Doomsday – A mockumentary about the supposed end of the world.
Buck Plaidsheep – A courageous critter from Fleecy farm, who’ll face any danger and solve any problem. Armed with a variety of vehicles, Whether it be a jet pack, rowboat, hang glider or even a jeep, He always has the best vehicle to get the job done.
The annual Big Bay Boom extravaganza began and ended in spectacular fashion when an inadvertent signal set off the explosions about five minutes early and caused the entire 18 minute show to take place in about 15 seconds. Confused spectators waited around for what they thought was going to be the rest of the show, but were sent home.
Early in the second season of “The Andy Griffith Show,” I ventured a suggestion for a line change to make it sound more “like the way a kid would say it.”
I was just 7 years old. But my idea was accepted and I remember standing frozen, thrilled at what this moment represented to me.
Andy asked me, “What you grinnin’ at, youngin’?” I said it was the first idea of mine they’d ever said yes to. Without a pause, Andy responded for all to hear: “It was the first idea that was any damn good. Now let’s do the scene.”
That inclusiveness that allowed a child to truly be a part of something as unique and memorable as “The Andy Griffith Show”is something I will forever be grateful for.
He was known for ending shows by looking at the audience and saying “I appreciate it, and good night.” Perhaps the greatest enduring lesson I learned from eight seasons playing Andy’s son Opie on the show was that he truly understood the meaning of those words, and he meant them, and there was value in that.
The second season of “Game of Thrones” is over and the long wait for Season 3 has begun. The only question now is: Are you going to sit and wait on your couch or on your made-to-order $30,000 life-size replica of the Iron Throne of the Seven Kingdoms?
HBO is now selling replicas of the Iron Throne through its online HBO Shop with the $30,000 price tag and a shipping fee of $1,800. It’s the kind of collectible only a Lannister could afford.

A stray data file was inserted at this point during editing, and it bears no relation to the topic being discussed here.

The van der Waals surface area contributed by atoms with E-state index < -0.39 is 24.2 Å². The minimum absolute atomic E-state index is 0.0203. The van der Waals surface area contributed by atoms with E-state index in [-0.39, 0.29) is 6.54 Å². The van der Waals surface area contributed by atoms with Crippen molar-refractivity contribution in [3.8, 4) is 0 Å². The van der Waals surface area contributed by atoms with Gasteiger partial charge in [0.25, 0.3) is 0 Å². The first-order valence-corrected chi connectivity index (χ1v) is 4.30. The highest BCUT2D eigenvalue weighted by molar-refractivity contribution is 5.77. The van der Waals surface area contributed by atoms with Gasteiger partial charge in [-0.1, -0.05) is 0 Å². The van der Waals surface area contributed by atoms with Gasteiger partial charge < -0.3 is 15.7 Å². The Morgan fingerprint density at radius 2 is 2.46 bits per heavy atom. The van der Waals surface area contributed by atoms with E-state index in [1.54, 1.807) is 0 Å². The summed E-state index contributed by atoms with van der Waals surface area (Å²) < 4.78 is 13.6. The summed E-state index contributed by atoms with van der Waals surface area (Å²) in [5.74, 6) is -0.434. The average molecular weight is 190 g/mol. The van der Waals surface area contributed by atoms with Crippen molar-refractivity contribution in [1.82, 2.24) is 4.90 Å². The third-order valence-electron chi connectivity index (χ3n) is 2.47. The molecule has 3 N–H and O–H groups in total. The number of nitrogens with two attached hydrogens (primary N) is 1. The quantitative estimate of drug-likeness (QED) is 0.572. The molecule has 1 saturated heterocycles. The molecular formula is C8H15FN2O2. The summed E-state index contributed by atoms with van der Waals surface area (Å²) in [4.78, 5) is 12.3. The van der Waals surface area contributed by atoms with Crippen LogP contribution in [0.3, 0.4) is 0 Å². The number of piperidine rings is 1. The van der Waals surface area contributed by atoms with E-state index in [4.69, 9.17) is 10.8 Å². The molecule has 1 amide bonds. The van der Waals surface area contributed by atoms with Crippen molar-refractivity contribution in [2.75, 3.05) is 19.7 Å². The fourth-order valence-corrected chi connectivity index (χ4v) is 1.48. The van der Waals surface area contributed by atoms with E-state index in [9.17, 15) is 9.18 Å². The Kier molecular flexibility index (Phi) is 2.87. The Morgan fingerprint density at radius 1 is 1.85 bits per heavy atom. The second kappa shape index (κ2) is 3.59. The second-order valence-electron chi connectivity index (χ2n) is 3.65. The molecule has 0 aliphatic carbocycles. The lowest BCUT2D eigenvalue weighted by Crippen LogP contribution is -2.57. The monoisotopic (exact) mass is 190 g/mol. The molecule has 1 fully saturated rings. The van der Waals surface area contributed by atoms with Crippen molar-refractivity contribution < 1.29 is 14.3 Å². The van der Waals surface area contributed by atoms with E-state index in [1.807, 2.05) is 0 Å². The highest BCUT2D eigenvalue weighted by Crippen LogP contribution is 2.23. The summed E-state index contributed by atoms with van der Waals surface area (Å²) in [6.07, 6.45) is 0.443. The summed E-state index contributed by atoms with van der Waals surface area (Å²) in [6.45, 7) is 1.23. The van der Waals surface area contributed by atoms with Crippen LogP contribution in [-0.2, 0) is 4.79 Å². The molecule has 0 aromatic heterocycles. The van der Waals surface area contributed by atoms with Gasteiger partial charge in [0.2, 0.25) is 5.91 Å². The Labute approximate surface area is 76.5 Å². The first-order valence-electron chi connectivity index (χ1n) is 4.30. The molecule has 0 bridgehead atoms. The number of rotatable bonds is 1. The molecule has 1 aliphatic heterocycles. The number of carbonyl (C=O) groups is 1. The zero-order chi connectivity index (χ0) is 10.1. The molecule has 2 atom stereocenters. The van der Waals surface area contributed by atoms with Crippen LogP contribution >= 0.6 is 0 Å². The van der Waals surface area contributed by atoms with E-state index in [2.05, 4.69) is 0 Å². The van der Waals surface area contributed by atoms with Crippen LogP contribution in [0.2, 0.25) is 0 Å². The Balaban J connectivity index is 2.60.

This custom chair is designed to mimic the seat of kings in the Seven Kingdoms. On the show, the Iron Throne was constructed by Aegon I Targaryen, the first king of the Seven Kingdoms. He made it from the swords surrendered by his enemies. Legend has it, it’s made of a thousand swords that took 59 days to hammer out into a throne. Spikes and jagged edges in every direction make this one very intimidating lounge.
The Los Angeles Times has put together this great page of upcoming TV shows. Called the Fall TV Previews it lists every new show with a description and trailer.
I’ve already found four I want to watch – Elementary, Next Caller, Arrow, & Vegas.
Every May, the television networks unveil their fall schedules to advertisers in New York City and screen previews of their new series. Not everything here will premiere in the fall. Some shows will air mid-season, by which point a few of these hopefuls may already have been canceled.
Confession: Before Geek 2 Chic, I had never been to a runway fashion show. Shocker, right? I’m not totally fashion challenged. I can play dress-up when the occasion arises. But as someone who has ordered over a dozen of the same pair of olive green cargo pants off the internet for the past three years…I’m no fashionista. And yet, two years ago in DC, I fell in love with Geek 2 Chic, the charity-fundraiser conceived by Dr. Mark Drapeau (also known as @cheeky_geeky), Director of Innovative Engagement for Microsoft’s Office of Civic Innovation. “Geek” models, from diverse walks of life, strutting the runway in Wellies, and houndstooth, and distressed leather. Now Geek 2 Chic is making its way across the country, taking LA by storm on May 10th and raising funds for The Network for Teaching Entrepreneurship (NFTE). via Pacific Punch